All of the strategies are getting the brain ready to go off of auto-pilot, challenging the path of least resistance and ineffective coping, and preparing the chemistry of the brain to change so newly repeated strategies start to create permanent effective stress-reducing behaviors.
This seems to be very successful when students have a specific and action-related plan to turn to in times of physical and emotional stress. It may mean doing something uncomfortable like telling a friend you can no longer go with her to the midnight study group or asking your professor for an extension. This most definitely means the possible replacement of a TV show with thirty minutes of no LEDs. Or, the addition of a TV show as a reward for finishing studying early. Add a kickboxing class or knit- something that brings you the sense of calm your body and mind require. Join a prayer group or a support group for depression, but only allow yourself the one hour of the class to think about negative things and then move forward.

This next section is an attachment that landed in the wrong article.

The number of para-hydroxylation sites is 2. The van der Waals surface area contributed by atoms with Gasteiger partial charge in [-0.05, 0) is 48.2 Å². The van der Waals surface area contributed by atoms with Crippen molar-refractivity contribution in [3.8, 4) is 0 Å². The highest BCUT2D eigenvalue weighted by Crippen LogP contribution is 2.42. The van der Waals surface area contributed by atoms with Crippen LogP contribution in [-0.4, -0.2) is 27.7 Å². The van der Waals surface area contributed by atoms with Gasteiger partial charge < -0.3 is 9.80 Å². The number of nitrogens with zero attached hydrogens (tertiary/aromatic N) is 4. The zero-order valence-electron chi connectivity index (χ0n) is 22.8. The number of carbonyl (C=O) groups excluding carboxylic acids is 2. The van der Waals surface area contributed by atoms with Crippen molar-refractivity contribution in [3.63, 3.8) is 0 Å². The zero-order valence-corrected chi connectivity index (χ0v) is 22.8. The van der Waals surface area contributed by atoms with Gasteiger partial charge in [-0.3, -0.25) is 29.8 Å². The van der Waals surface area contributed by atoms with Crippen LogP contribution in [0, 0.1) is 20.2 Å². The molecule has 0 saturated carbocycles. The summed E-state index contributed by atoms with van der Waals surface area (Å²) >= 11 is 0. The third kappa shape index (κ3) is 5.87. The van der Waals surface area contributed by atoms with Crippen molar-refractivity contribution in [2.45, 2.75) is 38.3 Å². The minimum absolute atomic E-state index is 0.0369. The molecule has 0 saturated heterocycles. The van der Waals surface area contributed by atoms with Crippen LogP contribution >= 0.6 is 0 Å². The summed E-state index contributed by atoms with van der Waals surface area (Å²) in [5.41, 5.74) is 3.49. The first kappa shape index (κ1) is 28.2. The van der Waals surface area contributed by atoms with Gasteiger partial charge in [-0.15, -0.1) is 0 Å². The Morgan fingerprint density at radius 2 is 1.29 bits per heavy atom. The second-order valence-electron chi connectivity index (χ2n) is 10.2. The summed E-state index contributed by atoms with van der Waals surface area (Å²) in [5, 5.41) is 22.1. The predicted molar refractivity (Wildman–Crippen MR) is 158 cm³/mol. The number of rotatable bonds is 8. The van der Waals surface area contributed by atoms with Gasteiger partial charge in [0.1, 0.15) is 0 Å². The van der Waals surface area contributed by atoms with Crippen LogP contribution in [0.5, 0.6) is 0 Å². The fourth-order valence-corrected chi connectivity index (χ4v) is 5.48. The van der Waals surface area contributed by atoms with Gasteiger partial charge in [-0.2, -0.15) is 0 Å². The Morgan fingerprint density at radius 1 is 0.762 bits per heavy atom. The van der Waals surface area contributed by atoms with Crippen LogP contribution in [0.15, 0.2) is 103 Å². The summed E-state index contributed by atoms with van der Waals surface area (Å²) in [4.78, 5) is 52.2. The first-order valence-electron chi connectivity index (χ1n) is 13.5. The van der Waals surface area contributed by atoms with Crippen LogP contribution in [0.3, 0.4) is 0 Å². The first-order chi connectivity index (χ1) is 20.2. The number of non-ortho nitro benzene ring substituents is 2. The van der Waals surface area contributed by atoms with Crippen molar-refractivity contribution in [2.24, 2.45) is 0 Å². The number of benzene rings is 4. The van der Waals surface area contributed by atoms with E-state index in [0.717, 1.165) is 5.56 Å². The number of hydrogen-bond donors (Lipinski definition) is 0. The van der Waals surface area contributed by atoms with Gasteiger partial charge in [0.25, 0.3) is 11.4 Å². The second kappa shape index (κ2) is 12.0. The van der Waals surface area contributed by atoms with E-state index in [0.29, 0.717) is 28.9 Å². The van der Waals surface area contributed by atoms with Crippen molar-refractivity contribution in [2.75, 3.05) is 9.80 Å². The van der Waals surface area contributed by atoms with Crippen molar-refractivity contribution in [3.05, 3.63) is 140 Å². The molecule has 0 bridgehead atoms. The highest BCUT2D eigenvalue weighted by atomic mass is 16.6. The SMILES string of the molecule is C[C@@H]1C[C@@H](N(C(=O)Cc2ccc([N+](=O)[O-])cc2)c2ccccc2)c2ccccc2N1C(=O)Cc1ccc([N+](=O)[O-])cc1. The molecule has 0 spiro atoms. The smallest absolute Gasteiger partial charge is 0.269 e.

There are endless combinations of possibilities that can work against stress. It is important to seek whatever help is available to get this started. Being at the center of a tug-of-war rope wanting one side to just win so the pain is over is not ideal for daily coping of stress. Relief mean more available mental space so that we can think about the things we love to think about and do the things we love to do. Ultimately, even life in college can be more rewarding when you incorporate healthy stress management.
Stress is real, but less stress means success!
Lori Bender, MSW
Professional/ Certified Life and Wellness Coach
Founder of Carolina Lifestyle Coaching and Consulting, LLC